Keep away from schools or we'll kill you: Amnesty on Boko Haram

Days after some 40 college students were killed at night in northern Nigeria, Amnesty International has issued a new report on Boko Haram.

A woman looks at a boy sitting along a roadside with some belongings, after Boko Haram militants raided the town of Benisheik, west of Borno State capital Maiduguri September 19, 2013.

A version of this post originally appeared in Africa in Transition. The views expressed are the author's own. 

The horror of student and teacher killings in Nigeria is amplified by Amnesty International’s almost clinical recounting and enumerating of their deaths at the hands of radical jihadists. Its report, Keep Away from Schools or We’ll Kill You: Education Under Attack in Nigeria” is a grim must-read. 

The report’s release comes less than a week after the murder of more than forty students at an agricultural college.

Based on UNICEF sources and their own research, Amnesty estimates that at least seventy teachers and over one hundred school children have been killed since January 1, 2012. At least fifty schools have been destroyed or damaged and sixty additional ones have been forced to close. Amnesty also acknowledges that casualty figures are probably significantly understated.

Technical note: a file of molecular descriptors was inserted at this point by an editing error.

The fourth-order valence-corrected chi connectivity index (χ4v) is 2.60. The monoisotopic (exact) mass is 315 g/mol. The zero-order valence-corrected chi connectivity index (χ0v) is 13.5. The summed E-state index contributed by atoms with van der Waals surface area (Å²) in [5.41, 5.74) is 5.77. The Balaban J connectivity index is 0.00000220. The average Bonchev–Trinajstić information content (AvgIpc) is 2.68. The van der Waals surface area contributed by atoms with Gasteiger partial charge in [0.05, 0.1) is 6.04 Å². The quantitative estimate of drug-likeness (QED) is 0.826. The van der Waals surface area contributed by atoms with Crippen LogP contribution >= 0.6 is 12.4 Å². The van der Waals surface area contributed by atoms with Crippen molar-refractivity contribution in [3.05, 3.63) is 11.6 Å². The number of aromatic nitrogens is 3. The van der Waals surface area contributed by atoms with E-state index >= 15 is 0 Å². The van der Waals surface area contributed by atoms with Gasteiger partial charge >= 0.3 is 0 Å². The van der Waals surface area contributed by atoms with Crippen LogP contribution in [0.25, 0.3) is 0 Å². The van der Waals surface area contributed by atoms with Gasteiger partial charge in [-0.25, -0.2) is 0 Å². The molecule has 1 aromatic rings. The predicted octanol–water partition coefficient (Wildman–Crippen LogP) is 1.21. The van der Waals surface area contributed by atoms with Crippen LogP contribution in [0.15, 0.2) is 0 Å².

Amnesty shows that attacks on schools have increased since 2012, and their character has changed.

At first, schools were destroyed at night, when students and teachers were absent. Now, the attacks occur during the day, with teachers often killed in front of their students, and often students themselves are killed. 

Amnesty quotes Boko Haram leader Abubakar Shekau: “Teachers who teach Western education, we will kill them. We will kill them. We could burn down the schools, if they are not Islamic schools. We don’t touch small children. Our religion does not allow that, but we’ll burn down the schools.”

Shekau’s claim that “small children” are not targets of violence would seem to be frequently violated. Amnesty points out, however, that on occasion Shekau and Boko Haram did not claim responsibility for attacks on a specific school, even though they express approval for it. Hence, the murder of children may be committed by other groups not under Shekau’s control.

This would appear to be yet another indication of the diffuse nature of the jihadist insurrection, and its lack of central direction or coordination.

Amnesty notes that the jihadist school attacks have largely shut down education in the northeast. The region already had the lowest education levels in the Federation.

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